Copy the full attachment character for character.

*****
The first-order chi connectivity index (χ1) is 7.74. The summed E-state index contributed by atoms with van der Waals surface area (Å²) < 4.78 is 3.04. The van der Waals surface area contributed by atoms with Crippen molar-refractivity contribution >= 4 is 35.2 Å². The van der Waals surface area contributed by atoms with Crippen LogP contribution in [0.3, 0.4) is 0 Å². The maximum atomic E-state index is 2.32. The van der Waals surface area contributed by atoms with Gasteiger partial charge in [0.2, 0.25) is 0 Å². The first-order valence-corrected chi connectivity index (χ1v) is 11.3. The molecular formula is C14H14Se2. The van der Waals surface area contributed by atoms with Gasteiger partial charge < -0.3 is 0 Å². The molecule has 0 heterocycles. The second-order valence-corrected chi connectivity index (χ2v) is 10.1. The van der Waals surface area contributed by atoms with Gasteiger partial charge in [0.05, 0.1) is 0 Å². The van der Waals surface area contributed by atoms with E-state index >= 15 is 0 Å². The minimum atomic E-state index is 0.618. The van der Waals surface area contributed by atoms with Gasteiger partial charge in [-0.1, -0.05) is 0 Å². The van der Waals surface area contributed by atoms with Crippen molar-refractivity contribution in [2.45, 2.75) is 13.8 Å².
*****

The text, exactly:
The first-order chi connectivity index (χ1) is 7.74. The summed E-state index contributed by atoms with van der Waals surface area (Å²) < 4.78 is 3.04. The van der Waals surface area contributed by atoms with Crippen molar-refractivity contribution >= 4 is 35.2 Å². The van der Waals surface area contributed by atoms with Crippen LogP contribution in [0.3, 0.4) is 0 Å². The maximum atomic E-state index is 2.32. The van der Waals surface area contributed by atoms with Gasteiger partial charge in [0.2, 0.25) is 0 Å². The first-order valence-corrected chi connectivity index (χ1v) is 11.3. The molecular formula is C14H14Se2. The van der Waals surface area contributed by atoms with Gasteiger partial charge < -0.3 is 0 Å². The molecule has 0 heterocycles. The second-order valence-corrected chi connectivity index (χ2v) is 10.1. The van der Waals surface area contributed by atoms with Gasteiger partial charge in [0.05, 0.1) is 0 Å². The van der Waals surface area contributed by atoms with E-state index >= 15 is 0 Å². The minimum atomic E-state index is 0.618. The van der Waals surface area contributed by atoms with Gasteiger partial charge in [-0.1, -0.05) is 0 Å². The van der Waals surface area contributed by atoms with Crippen molar-refractivity contribution in [2.45, 2.75) is 13.8 Å².